Poor Hellian, into the pan indeed....
Yes Amanda, you’re remembering right about Spite:
Menandore’s eyes fell to the motionless form of Sheltatha Lore. ‘This one. She took a lover from among this world’s gods, did she not?’
“For a time. Begetting two horrid little children.”
“Horrid? Daughters, then.”
Sukul nodded. “And their father saw that clearly enough from the very start, for he named them appropriately.”
“Oh? And what were those names, sister?”
“Envy and Spite.”
Menandore smiled . . . “Sheltatha’s lover. That god – what is his name?”
Sukul’s reply seemed to come from a vast distance, “Draconus.”
Nice recap of Dejim Nebrahl, Amanda. I’d say you’ve got it. The only thing I find a bit odd is that there is a direct reference to Dessimbelackis, but when there is mention of him eventually getting caught by the Deragoth and a sorcerer, that person is simply referred to as “a clever master” rather than use the name Dessimbelackis. I’m not sure why there’d be such a distinction unless it’s meant to imply that the “master” was not Dessimbelackis, whom earlier we’d been told had made a pact or bargain with the Deragoth, which doesn’t quite imply “master.” I don’t think it’s a big deal, just a bit odd.
Buried things just don’t like to stay buried in this series, do they? The past will out, as they say. A concept given us directly when Erikson writes: “They [the wards] were intended to last forever . . . in the flawed belief that . . . all that was once past would never again be revisited.” Also in that passage is the pretty depressing if accurate statement that other false assumptions included the idea that “mortals would one day be without malice” and that “the futre was a safer place than the brutal present.”
I like how we get little reminders of these side notes such as the Trell Wars that don’t really play a major role but keep giving us this sense of a fully developed world with a history that is three-dimensional, one that ripples throughout events, rather than simply a history simply painted onto a backdrop, like the town at the end of Blazing Saddles.
And there’s yet another interesting take on the T’lan Imass — the idea that rather than simply kill Dejim, they would have instead, had they found it, fed off its power to further their war against the Jaghut. Always good when we get these moments to recall how that war was first presented to us as so just and admirable.
A few interesting tidbits in the Nameless Ones’ ritual:
- Another reference to the theme of the buried/unburied past, as the second NO speaks of the plain in Raraku where the winds reveal “a million broken pots.”
- An interesting line from the third: “As we fashioned this dilemma . . . so we must initiate its resolution.”
- And another: “We have chosen one current, a terrible, unchained force — chosen to guide it, to shape its course unseen and unchallenged. We intend to drive one force upon another, and so effect mutual annihilation.” Think of what great force with a “guide” that we’ve seen, one associated with the Nameless Ones.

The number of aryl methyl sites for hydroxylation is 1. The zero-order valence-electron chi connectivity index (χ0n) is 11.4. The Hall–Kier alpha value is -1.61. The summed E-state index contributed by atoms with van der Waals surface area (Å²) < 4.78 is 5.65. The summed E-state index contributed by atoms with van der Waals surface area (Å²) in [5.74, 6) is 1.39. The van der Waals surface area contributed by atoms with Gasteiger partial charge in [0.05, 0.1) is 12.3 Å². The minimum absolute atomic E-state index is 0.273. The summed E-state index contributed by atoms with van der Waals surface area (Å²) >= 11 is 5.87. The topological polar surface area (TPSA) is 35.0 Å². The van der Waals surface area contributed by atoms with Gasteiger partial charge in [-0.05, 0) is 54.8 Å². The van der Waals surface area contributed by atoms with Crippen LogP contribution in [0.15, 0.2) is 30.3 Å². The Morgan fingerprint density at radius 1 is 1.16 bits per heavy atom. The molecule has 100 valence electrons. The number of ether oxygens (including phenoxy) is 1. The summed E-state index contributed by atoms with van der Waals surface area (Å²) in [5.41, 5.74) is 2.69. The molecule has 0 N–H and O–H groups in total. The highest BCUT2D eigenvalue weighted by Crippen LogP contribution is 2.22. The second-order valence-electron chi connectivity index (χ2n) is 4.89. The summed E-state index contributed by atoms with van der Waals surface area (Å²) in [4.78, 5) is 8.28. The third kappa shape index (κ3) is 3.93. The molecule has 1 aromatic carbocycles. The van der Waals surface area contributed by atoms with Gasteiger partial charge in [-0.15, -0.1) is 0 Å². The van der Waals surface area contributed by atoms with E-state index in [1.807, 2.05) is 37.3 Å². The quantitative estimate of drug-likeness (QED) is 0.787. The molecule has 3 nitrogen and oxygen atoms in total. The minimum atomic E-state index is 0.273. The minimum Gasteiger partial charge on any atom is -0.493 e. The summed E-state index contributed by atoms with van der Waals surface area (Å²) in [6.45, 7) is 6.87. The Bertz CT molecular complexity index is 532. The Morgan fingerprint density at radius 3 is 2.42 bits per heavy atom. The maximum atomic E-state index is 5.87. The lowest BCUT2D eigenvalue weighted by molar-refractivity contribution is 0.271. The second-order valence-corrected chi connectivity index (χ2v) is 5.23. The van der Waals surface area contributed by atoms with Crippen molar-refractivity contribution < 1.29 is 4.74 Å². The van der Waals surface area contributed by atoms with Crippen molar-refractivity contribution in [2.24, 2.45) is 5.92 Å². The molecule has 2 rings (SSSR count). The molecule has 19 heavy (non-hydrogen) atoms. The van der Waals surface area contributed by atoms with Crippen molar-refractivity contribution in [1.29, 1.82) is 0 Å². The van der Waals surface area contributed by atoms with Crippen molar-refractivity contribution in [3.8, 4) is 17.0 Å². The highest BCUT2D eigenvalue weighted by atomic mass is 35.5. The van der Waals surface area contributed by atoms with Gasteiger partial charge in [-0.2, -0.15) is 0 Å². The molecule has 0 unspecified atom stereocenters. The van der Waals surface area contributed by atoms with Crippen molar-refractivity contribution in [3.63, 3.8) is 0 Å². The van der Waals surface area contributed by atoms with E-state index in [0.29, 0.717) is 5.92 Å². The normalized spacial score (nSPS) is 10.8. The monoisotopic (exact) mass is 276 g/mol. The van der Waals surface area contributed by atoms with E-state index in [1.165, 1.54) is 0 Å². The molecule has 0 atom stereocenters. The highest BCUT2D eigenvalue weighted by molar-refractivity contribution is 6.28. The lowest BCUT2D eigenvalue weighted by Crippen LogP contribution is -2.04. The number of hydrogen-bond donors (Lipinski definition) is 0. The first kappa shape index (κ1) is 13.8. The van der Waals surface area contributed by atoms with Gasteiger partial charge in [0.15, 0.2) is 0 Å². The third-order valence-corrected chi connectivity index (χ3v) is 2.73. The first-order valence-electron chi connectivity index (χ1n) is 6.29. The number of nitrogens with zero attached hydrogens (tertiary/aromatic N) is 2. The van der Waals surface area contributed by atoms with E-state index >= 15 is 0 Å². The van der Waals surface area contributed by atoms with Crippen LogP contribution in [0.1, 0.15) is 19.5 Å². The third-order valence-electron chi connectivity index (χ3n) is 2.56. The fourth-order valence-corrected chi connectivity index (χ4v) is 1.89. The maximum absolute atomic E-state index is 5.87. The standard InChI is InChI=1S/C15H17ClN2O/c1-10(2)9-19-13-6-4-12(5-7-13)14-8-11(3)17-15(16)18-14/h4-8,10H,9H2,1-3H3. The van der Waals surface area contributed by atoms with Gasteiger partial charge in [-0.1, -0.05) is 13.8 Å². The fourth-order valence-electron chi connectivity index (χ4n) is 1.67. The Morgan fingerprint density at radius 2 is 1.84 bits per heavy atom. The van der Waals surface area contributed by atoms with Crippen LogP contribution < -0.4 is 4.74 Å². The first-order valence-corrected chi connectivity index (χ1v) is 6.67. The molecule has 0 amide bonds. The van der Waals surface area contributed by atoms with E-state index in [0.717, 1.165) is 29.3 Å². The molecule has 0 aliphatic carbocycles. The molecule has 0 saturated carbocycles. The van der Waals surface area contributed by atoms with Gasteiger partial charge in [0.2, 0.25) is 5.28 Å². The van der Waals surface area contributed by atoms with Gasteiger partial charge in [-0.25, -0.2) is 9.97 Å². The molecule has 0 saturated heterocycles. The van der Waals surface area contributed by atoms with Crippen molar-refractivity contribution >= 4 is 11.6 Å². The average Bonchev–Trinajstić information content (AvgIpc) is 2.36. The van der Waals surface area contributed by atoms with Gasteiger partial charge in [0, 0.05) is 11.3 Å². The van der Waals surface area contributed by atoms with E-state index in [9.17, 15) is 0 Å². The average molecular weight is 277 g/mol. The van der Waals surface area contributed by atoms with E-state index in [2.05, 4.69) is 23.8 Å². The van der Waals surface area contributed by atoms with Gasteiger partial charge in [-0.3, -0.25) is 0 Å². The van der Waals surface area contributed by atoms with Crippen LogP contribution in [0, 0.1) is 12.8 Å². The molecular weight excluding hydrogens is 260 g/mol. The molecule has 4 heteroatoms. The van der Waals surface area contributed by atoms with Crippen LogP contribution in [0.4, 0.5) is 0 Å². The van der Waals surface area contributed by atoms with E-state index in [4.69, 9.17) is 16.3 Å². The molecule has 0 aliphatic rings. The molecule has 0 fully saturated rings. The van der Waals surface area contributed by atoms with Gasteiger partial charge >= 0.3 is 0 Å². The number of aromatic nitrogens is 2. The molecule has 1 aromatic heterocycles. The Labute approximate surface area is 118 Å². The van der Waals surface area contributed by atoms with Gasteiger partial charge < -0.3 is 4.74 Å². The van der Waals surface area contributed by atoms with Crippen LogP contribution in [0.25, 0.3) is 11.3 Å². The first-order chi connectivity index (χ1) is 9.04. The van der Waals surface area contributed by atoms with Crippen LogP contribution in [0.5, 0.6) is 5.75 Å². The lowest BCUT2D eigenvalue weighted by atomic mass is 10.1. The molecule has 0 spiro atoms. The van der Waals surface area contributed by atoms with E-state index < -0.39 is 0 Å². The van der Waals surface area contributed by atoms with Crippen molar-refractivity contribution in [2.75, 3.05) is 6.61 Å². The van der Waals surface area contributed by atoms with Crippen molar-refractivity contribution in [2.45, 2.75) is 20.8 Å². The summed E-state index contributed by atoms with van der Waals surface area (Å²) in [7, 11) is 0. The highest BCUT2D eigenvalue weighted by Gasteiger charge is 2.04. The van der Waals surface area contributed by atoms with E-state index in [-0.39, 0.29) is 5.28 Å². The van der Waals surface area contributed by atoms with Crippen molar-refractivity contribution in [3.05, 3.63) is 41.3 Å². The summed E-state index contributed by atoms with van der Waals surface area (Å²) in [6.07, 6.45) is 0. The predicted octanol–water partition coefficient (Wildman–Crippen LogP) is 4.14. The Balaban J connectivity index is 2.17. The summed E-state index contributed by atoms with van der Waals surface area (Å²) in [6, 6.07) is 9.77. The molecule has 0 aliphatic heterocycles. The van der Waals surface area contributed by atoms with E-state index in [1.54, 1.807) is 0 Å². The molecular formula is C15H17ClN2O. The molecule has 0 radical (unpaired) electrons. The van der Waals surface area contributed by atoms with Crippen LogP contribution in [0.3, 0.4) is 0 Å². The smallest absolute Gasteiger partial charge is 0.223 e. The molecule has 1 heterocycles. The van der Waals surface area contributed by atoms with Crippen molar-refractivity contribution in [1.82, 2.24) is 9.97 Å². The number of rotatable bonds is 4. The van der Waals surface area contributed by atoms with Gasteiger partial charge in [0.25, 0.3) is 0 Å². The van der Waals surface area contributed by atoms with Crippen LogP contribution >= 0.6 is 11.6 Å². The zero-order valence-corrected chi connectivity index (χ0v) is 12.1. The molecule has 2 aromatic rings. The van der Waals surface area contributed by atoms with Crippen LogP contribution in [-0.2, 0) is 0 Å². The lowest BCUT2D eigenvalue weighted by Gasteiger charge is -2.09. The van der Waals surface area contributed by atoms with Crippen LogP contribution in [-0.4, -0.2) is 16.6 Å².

- And from the Fourth: “We must acknowledge grief for the impending demise of an honourable servant . . . “ And whom have we met that serves the Nameless Ones? Put that together with “guide” and “terrible force” (not to mention “annihilation”) and I think you can figure out the intended victims of Dejim.
- From the Fifth: “Shadowthrone cannot — must not — be underestimated. He possesses too much knowledge. Of the Azath . . . He is not yet our enemy . . . He perturbs. And I would we negate his existence at the earliest opportunity, although I recognize my view is in the minority within our cult.” I love that understatement about Shadowthrone — “he perturbs.” Yes. Yes he does. I also like how this sets up some tension for the reader — what might happen if this person’s view changes so it is no longer the minority? Just how “minority” a view is it now?
- The Sixth. It’s an interesting word — “otherworldly” — used to describe this one. Tell me that doesn’t pique your interest. We get a clear statement of what the Nameless Ones are — “the hands of the Azath, the shapers of the will of the Azath” — though the question does raise itself: is this true or is this what the Nameless One’s “believe” is true of themselves? Do they act upon “instruction” from the Azath or do they somehow “interpret” or take it upon themselves to decide what the Azath “want”?
- The Seventh gives us a bit of a genealogy lesson: the Barghast, Trell, and Tartheno Toblakai are offshoots of the T’lan Imass. And he also gives us yet another depressing lesson in the way mortals separate themselves into “us” and “other”, and these are the lies that rationalize killing.
- The Eighth: “Frozen worlds hide in darkness . . . and so hold the secret of death.”
I like that tonal/stylistic shift from the High Language of ritual to Veed’s “Bitch, I should’ve guessed.” Not to mention the “phlegm,” “mucus,” and “piss [ing] on the fire.”
And here is the archaeologist/anthropologist again, showing us what happens when people don’t pay attention to the environment, what happens when your industry and your food system don’t use a sustainable process: “The industry died with the last tree [a truffula?]. Low-growth vanished into the gullets of goats, the topsoil blew away and the village shrank within a single generation to its present decrepit state.”
And that’s a nice cliffhanger of a close to the prologue, eh?
Amanda Rutter is the editor of Strange Chemistry books, sister imprint to Angry Robot.